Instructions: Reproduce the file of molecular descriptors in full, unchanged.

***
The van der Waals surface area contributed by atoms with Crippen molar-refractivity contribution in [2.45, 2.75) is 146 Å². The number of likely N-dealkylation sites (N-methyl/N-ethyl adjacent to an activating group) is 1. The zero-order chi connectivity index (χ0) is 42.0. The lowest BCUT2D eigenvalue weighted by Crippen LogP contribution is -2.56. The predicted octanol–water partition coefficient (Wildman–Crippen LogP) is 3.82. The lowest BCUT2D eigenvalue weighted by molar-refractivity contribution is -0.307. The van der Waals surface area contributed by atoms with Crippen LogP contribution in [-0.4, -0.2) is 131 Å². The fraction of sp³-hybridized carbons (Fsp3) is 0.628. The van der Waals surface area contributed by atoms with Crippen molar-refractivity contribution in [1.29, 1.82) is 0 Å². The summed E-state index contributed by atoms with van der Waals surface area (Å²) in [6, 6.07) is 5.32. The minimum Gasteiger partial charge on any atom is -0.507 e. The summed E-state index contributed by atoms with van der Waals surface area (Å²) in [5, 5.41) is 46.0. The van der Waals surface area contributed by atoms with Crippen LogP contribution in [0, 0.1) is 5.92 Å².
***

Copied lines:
The van der Waals surface area contributed by atoms with Crippen molar-refractivity contribution in [2.45, 2.75) is 146 Å². The number of likely N-dealkylation sites (N-methyl/N-ethyl adjacent to an activating group) is 1. The zero-order chi connectivity index (χ0) is 42.0. The lowest BCUT2D eigenvalue weighted by Crippen LogP contribution is -2.56. The predicted octanol–water partition coefficient (Wildman–Crippen LogP) is 3.82. The lowest BCUT2D eigenvalue weighted by molar-refractivity contribution is -0.307. The van der Waals surface area contributed by atoms with Crippen LogP contribution in [-0.4, -0.2) is 131 Å². The fraction of sp³-hybridized carbons (Fsp3) is 0.628. The van der Waals surface area contributed by atoms with Crippen molar-refractivity contribution in [1.29, 1.82) is 0 Å². The summed E-state index contributed by atoms with van der Waals surface area (Å²) in [6, 6.07) is 5.32. The minimum Gasteiger partial charge on any atom is -0.507 e. The summed E-state index contributed by atoms with van der Waals surface area (Å²) in [5, 5.41) is 46.0. The van der Waals surface area contributed by atoms with Crippen LogP contribution in [0, 0.1) is 5.92 Å².